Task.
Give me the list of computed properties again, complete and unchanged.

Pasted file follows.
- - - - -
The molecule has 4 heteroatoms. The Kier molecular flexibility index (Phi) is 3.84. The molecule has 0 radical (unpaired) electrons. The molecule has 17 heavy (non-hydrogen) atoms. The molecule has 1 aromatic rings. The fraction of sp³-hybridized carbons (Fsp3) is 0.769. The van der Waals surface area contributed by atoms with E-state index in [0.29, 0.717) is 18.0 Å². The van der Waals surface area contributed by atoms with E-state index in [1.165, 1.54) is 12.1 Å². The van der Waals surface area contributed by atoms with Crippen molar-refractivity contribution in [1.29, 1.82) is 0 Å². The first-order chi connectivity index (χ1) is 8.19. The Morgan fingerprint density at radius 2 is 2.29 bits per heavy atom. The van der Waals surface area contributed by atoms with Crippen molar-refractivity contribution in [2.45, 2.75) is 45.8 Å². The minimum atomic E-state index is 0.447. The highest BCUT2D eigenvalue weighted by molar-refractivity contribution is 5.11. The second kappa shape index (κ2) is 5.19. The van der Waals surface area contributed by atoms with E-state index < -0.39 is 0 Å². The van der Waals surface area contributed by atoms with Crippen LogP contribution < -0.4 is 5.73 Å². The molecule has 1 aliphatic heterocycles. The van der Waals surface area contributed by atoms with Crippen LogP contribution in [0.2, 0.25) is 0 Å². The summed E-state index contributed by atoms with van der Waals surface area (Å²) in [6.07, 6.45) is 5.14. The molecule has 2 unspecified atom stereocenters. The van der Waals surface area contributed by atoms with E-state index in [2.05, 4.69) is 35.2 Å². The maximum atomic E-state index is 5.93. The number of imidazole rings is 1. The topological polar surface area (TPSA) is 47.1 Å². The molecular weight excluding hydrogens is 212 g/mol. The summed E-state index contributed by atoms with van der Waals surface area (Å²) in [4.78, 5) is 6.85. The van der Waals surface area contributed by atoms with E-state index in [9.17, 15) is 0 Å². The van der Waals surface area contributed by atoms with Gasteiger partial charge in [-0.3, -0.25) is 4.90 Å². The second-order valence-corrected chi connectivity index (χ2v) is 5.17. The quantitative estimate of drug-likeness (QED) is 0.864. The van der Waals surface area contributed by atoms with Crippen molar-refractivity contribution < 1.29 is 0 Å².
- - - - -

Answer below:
The molecule has 4 heteroatoms. The Kier molecular flexibility index (Phi) is 3.84. The molecule has 0 radical (unpaired) electrons. The molecule has 17 heavy (non-hydrogen) atoms. The molecule has 1 aromatic rings. The fraction of sp³-hybridized carbons (Fsp3) is 0.769. The van der Waals surface area contributed by atoms with E-state index in [0.29, 0.717) is 18.0 Å². The van der Waals surface area contributed by atoms with E-state index in [1.165, 1.54) is 12.1 Å². The van der Waals surface area contributed by atoms with Crippen molar-refractivity contribution in [1.29, 1.82) is 0 Å². The first-order chi connectivity index (χ1) is 8.19. The Morgan fingerprint density at radius 2 is 2.29 bits per heavy atom. The van der Waals surface area contributed by atoms with Crippen molar-refractivity contribution in [2.45, 2.75) is 45.8 Å². The minimum atomic E-state index is 0.447. The highest BCUT2D eigenvalue weighted by molar-refractivity contribution is 5.11. The second kappa shape index (κ2) is 5.19. The van der Waals surface area contributed by atoms with E-state index < -0.39 is 0 Å². The van der Waals surface area contributed by atoms with Crippen LogP contribution < -0.4 is 5.73 Å². The molecule has 1 aliphatic heterocycles. The van der Waals surface area contributed by atoms with Crippen LogP contribution in [0.2, 0.25) is 0 Å². The summed E-state index contributed by atoms with van der Waals surface area (Å²) in [6.07, 6.45) is 5.14. The molecule has 2 unspecified atom stereocenters. The van der Waals surface area contributed by atoms with E-state index in [2.05, 4.69) is 35.2 Å². The maximum atomic E-state index is 5.93. The number of imidazole rings is 1. The topological polar surface area (TPSA) is 47.1 Å². The molecular weight excluding hydrogens is 212 g/mol. The summed E-state index contributed by atoms with van der Waals surface area (Å²) in [4.78, 5) is 6.85. The van der Waals surface area contributed by atoms with E-state index in [9.17, 15) is 0 Å². The van der Waals surface area contributed by atoms with Gasteiger partial charge in [-0.3, -0.25) is 4.90 Å². The second-order valence-corrected chi connectivity index (χ2v) is 5.17. The quantitative estimate of drug-likeness (QED) is 0.864. The van der Waals surface area contributed by atoms with Crippen molar-refractivity contribution < 1.29 is 0 Å².